For openers, the distinctions that used to be obvious between "economy" cars and "luxury" cars aren't so obvious anymore - other than in terms of price. Yes, you can pay $40,000 for a car. But an $18,000 car will have most of the actually useful features and equipment that used to separate a luxury car from a car for the Masses - things like climate control AC, power windows, locks, cruise control; a nice stereo, etc. Maybe even GPS.

    The car companies have been desperately trying to re-establish the distinction (and justify the silly MSRPs they're asking) by incorporating more and more essentially useless equipment (high-powered engines that won't get you anywhere faster on today's traffic-jammed roads; comically overwrought electronic "aids" such as mouse controllers, etc.) into their middle and higher-end product.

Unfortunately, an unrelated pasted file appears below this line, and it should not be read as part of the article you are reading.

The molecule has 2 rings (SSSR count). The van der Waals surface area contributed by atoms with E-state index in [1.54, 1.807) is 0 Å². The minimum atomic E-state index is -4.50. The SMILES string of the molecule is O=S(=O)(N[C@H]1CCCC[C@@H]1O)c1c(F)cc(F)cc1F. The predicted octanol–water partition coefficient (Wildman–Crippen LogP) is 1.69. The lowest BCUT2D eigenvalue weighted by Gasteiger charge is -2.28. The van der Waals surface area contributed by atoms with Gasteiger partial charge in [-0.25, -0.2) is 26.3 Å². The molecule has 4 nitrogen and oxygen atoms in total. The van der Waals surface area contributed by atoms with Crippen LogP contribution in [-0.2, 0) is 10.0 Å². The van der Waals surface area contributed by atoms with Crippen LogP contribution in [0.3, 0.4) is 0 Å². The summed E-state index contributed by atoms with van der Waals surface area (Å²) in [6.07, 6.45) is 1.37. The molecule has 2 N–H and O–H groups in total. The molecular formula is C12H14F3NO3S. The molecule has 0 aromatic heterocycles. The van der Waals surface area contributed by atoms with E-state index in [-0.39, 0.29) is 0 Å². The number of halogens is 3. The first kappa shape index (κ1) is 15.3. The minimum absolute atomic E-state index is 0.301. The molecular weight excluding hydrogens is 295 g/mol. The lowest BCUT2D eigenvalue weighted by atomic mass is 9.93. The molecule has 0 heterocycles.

But people are not buying that anymore. It has dawned on them - via the blunt force trauma of economic collapse - that they don't need this stuff and can get by without it.

    More bluntly, the idea that average people can - or should - be driving around in $40,000 (or even $30,000) cars is headed for the same place that no-doc mortgages went. It was a Potempkin Parking Lot financed by pyramid debt that has since collapsed and which cannot be resurrected. Newsflash: The average family income in this country is under $50,000. Cars - if they are to be sold based on ability to pay off the loan - will have to have their MSRPs adjusted accordingly. Probably to around $25,000 (roughly half the average family's annual income).

    Either that or the spending power of the average American will need to be brought in line with the cost of new cars.

    Which do you suppose is more likely to happen?

    We should have seen it all coming, of course. But that doesn't mean we can do anything to stop it from happening.

    Not anymore, anyhow.

  2. #2